All the Places I’ve ever Known, Harvey Benge, Kehrer Publishing, 2010

Birds, Harvey Benge, FAQedtions, 2010

Harvey Benge just sent me his two latest books, though knowing Harvey, there might even have been something new released in the time it takes me to get a handle on these 2. Harvey is a busy man, not only publishing constantly, he also writes and insightful blog.

I have talked about a few of his other books here, both of which have been self-produced under his own imprint FAQeditions in Auckland, New Zealand.

Here 2 short descriptions from the publishers:

All the Places I’ve Ever Known

New Zealander Harvey Benge works and lives in Auckland and Paris. Since the early 1990’s his photography practice has investigated our view of the world and the relationship between parallel lives, when one thing is happening here something else is happening over there. Laced with irony and humor, his work reminds us just how strange the world is. Benge’s photographs reveal the bizarre absurdities of life. Moments of the everyday flash with ambiguity and tension, contrast and conflicts. Small anarchies, an urban dream at the edges of reality….

…The book opens with this quotation from the ancient Buddhist master Longchenpa: »Since everything is but an apparition, perfect in being what it is, having nothing to do with good or bad, acceptance and rejection, you might as well burst out laughing!« KEHRER


I’ve always liked Hans-Peter Feldmann’s little book, The Little Seagull Book (Walther Konig, 2004) which presents a series of photographs Feldmann made while on vacation in Scotland in the 70’s. These ordinary seagull pictures celebrate the simple beauty of nature and the very essence of life.

Here are some birds flying west into a darkening winter sky that I photographed yesterday afternoon from the deck of the Devonport ferry as it headed into Auckland harbor. What can be more fundamental and inspiring than observing this incredible performance…. I’m not sure what the bird is, possibly the short-tailed shearwater, a migratory bird that heads south in the Pacific at this time of year. H.B.

All the Places I Have Ever Known is published by KEHRER, a major german publishing house with international distribution, an amazing team, the best printing and a real PR machine helping photographers to get their books into a wide audience. Birds on the other hand is a slim, 10 page stapled pamphlet of an edition of 50.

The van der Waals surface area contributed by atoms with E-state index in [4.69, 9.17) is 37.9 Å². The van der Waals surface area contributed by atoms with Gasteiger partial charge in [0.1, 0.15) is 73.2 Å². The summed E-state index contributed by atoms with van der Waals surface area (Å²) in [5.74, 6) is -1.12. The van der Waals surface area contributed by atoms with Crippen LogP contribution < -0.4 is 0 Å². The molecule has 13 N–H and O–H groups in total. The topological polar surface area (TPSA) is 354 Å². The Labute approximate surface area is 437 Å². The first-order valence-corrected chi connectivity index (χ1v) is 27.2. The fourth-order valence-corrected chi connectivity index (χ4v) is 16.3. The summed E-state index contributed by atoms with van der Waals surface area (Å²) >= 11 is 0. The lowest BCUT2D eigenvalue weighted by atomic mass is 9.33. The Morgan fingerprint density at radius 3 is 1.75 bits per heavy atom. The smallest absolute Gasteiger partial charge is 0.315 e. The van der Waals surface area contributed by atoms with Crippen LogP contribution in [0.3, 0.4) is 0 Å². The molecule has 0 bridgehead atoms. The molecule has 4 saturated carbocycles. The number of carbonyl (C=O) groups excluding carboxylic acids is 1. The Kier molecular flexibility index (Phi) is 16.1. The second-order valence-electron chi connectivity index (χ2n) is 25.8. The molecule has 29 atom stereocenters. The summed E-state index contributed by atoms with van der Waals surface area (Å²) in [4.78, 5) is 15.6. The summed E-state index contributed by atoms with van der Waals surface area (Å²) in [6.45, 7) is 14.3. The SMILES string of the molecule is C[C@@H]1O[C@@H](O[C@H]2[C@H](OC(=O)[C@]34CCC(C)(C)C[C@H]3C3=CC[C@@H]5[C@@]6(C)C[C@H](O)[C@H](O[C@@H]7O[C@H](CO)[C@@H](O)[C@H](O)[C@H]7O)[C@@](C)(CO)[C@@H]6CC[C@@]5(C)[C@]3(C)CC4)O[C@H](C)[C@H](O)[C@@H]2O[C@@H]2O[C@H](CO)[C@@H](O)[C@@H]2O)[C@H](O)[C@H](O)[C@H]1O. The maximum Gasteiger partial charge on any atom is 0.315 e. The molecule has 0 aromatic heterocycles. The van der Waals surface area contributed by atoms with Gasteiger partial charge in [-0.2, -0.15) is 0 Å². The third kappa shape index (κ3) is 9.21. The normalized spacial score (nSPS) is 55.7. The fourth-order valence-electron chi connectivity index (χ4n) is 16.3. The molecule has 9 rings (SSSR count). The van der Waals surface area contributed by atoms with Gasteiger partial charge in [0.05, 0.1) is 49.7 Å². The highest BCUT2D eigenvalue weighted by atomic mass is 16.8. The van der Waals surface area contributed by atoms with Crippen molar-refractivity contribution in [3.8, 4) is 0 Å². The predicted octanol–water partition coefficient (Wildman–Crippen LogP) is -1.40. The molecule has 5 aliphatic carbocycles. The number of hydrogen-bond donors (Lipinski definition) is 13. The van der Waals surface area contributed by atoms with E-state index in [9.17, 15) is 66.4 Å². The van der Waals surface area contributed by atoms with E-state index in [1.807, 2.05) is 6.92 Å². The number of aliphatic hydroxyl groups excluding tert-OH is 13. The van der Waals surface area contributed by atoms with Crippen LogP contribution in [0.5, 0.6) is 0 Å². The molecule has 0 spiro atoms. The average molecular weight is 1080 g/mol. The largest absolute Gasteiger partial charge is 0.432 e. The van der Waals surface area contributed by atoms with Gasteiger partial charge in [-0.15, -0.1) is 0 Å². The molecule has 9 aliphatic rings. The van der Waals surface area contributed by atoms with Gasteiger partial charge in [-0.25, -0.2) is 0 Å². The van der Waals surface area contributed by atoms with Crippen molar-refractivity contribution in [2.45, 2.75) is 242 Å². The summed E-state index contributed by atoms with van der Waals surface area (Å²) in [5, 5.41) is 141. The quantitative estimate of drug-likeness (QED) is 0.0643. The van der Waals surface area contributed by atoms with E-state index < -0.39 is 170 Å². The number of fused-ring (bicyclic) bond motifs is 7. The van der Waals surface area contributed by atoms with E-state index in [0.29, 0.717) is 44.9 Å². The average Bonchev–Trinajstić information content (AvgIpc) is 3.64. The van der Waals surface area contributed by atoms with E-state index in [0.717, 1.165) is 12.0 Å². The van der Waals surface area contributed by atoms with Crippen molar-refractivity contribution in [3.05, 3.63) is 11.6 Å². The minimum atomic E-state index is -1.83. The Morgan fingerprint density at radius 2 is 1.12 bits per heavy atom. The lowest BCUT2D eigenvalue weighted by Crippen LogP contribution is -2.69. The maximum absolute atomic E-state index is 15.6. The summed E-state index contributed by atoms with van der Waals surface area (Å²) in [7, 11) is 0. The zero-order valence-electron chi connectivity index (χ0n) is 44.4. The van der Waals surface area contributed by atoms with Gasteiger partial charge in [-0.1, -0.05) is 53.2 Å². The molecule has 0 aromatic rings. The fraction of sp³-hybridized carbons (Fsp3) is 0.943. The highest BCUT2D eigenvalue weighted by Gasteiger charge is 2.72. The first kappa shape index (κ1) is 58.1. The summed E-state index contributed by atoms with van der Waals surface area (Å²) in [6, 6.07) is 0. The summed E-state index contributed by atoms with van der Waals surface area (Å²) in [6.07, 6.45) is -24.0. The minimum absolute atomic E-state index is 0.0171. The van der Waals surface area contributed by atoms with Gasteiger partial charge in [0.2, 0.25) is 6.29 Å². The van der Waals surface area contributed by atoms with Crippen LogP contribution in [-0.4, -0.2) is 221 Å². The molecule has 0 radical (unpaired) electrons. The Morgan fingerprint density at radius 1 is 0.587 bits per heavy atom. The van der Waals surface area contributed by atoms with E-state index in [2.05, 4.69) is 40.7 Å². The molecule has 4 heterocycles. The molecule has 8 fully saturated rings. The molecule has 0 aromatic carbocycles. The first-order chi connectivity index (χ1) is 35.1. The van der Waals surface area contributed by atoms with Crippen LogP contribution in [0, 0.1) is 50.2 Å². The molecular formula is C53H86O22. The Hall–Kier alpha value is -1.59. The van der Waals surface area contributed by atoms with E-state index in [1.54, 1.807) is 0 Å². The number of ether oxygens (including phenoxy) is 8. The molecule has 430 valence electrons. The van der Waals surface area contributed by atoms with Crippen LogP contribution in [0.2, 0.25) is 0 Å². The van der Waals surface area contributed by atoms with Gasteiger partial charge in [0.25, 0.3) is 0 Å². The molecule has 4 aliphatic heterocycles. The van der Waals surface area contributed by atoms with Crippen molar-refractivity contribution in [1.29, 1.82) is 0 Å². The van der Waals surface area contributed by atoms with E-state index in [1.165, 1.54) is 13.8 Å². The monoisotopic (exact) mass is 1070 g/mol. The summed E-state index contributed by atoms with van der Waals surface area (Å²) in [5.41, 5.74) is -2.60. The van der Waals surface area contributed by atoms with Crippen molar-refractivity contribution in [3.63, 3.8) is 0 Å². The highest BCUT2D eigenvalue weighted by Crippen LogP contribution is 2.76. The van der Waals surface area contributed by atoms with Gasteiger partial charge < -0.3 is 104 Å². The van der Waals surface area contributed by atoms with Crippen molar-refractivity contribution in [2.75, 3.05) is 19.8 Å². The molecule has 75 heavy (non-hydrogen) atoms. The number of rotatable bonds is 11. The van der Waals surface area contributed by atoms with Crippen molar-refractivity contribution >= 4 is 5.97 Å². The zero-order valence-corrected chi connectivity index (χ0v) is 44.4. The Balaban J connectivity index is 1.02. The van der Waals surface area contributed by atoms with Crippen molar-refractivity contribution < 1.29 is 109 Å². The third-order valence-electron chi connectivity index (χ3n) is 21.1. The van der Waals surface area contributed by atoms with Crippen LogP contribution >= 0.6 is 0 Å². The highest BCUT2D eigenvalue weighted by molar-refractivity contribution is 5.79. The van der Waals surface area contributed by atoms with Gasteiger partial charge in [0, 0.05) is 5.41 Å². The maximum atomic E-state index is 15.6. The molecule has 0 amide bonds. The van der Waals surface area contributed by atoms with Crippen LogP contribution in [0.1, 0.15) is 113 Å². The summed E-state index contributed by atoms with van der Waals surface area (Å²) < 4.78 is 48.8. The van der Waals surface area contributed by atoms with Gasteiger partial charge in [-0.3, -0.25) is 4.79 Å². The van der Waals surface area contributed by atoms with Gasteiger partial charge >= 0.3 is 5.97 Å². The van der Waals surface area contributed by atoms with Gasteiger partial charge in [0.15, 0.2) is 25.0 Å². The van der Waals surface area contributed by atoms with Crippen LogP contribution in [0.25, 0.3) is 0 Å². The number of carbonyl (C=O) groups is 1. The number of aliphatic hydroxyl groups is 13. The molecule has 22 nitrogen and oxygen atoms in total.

These 2 publications are worlds apart in cost and ideology, each representing opposite ends of the publishing spectrum. The fact is, I really love both ends and these 2 books are examples of why. I was recently asked to give a few comments about self-publishing as I have self published 2 books in between my “bigger” books, and whether self-publising will be the “future” and publishers and big publishing houses will be thing of the past.

Here my feelings, then and now:

The toughest part of self-publishing used to be distribution. The web has solved this problem and now it is possible to sell out an edition of a few hundred books within a few hours. Combine that with the possibility to “print on demand” and all of the financial problems of self publishing can be kept in check. Though I try to self-publish a book each year, and the process is an important step of how I think about my photographs, I do think that the work which a motivated publishing house achieves is very important; wide distribution and press, as well as getting the books into public collections and libraries where they can be accessed by many. That is the only down-side I have found to self-publishing; the books get snatched up by collectors who keep them safe, out of harms way, and out of sight to anyone else. I often wonder how many of my 100 editon books get looked at even once a year.

I really admire the way Harvey manages these 2 worlds. All the Places I’ve Ever Known will be seen by many and end up in all the right collections and libraries, where Birds will end up in the hands of 50 people who will covet them in little boxes and glassine sleeves. I am teaching a class at the univ. here this semester focusing on the photography book and I know when I show up with these 2 books, I will hesitate about sending Birds through the classroom, worried about kinks and smudges, I won’t worry much about All the Places… It can handle some groping.

The books I have been able to make with KEHRER were fantastic experiences, really the highlight of any work I have done in the publishing field, but I also have to say that the self-published books fulfill a different desire, to purposefully make something small and a bit elusive. But, as fun as it is to produce something “off the radar” it is nice to sell them out, and that works because the bigger books, promoted and distributed by the likes of KEHRER, help establish the market for people who then find their way to the smaller titles.

I received both of these within a few days of each other. One doesn’t replace or de-value the other, I need them both. You need them both.